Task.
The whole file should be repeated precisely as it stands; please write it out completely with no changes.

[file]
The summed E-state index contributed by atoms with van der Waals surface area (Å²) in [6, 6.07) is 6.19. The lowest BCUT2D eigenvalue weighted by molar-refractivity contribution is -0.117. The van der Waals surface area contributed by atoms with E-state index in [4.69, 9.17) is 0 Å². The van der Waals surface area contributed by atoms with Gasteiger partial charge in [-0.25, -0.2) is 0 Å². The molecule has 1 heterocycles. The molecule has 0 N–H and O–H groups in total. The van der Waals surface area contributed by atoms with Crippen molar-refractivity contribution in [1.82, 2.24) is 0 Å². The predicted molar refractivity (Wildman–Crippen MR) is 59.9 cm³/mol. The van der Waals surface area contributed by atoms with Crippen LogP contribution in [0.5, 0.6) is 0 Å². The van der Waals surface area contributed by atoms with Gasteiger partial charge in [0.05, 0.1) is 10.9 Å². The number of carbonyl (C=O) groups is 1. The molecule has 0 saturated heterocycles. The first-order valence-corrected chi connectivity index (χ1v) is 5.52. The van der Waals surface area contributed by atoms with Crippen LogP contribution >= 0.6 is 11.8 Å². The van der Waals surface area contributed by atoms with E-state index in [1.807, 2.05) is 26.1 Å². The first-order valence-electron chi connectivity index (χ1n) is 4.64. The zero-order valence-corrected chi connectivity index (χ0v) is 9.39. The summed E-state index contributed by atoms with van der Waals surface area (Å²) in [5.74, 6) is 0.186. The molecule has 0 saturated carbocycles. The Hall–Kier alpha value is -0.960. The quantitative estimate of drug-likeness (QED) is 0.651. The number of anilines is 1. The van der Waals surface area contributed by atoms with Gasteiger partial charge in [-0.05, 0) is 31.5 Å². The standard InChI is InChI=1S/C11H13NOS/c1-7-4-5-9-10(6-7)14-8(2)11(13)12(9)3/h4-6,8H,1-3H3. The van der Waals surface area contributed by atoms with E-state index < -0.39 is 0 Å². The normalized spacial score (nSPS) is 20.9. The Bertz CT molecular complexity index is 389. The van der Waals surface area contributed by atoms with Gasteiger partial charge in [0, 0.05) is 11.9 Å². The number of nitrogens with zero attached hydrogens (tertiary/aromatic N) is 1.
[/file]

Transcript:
The summed E-state index contributed by atoms with van der Waals surface area (Å²) in [6, 6.07) is 6.19. The lowest BCUT2D eigenvalue weighted by molar-refractivity contribution is -0.117. The van der Waals surface area contributed by atoms with E-state index in [4.69, 9.17) is 0 Å². The van der Waals surface area contributed by atoms with Gasteiger partial charge in [-0.25, -0.2) is 0 Å². The molecule has 1 heterocycles. The molecule has 0 N–H and O–H groups in total. The van der Waals surface area contributed by atoms with Crippen molar-refractivity contribution in [1.82, 2.24) is 0 Å². The predicted molar refractivity (Wildman–Crippen MR) is 59.9 cm³/mol. The van der Waals surface area contributed by atoms with Crippen LogP contribution in [0.5, 0.6) is 0 Å². The van der Waals surface area contributed by atoms with Gasteiger partial charge in [0.05, 0.1) is 10.9 Å². The number of carbonyl (C=O) groups is 1. The molecule has 0 saturated heterocycles. The first-order valence-corrected chi connectivity index (χ1v) is 5.52. The van der Waals surface area contributed by atoms with Crippen LogP contribution >= 0.6 is 11.8 Å². The van der Waals surface area contributed by atoms with E-state index in [1.807, 2.05) is 26.1 Å². The first-order valence-electron chi connectivity index (χ1n) is 4.64. The zero-order valence-corrected chi connectivity index (χ0v) is 9.39. The summed E-state index contributed by atoms with van der Waals surface area (Å²) in [5.74, 6) is 0.186. The molecule has 0 saturated carbocycles. The Hall–Kier alpha value is -0.960. The quantitative estimate of drug-likeness (QED) is 0.651. The number of anilines is 1. The van der Waals surface area contributed by atoms with Gasteiger partial charge in [-0.05, 0) is 31.5 Å². The standard InChI is InChI=1S/C11H13NOS/c1-7-4-5-9-10(6-7)14-8(2)11(13)12(9)3/h4-6,8H,1-3H3. The van der Waals surface area contributed by atoms with E-state index < -0.39 is 0 Å². The normalized spacial score (nSPS) is 20.9. The Bertz CT molecular complexity index is 389. The van der Waals surface area contributed by atoms with Gasteiger partial charge in [0, 0.05) is 11.9 Å². The number of nitrogens with zero attached hydrogens (tertiary/aromatic N) is 1.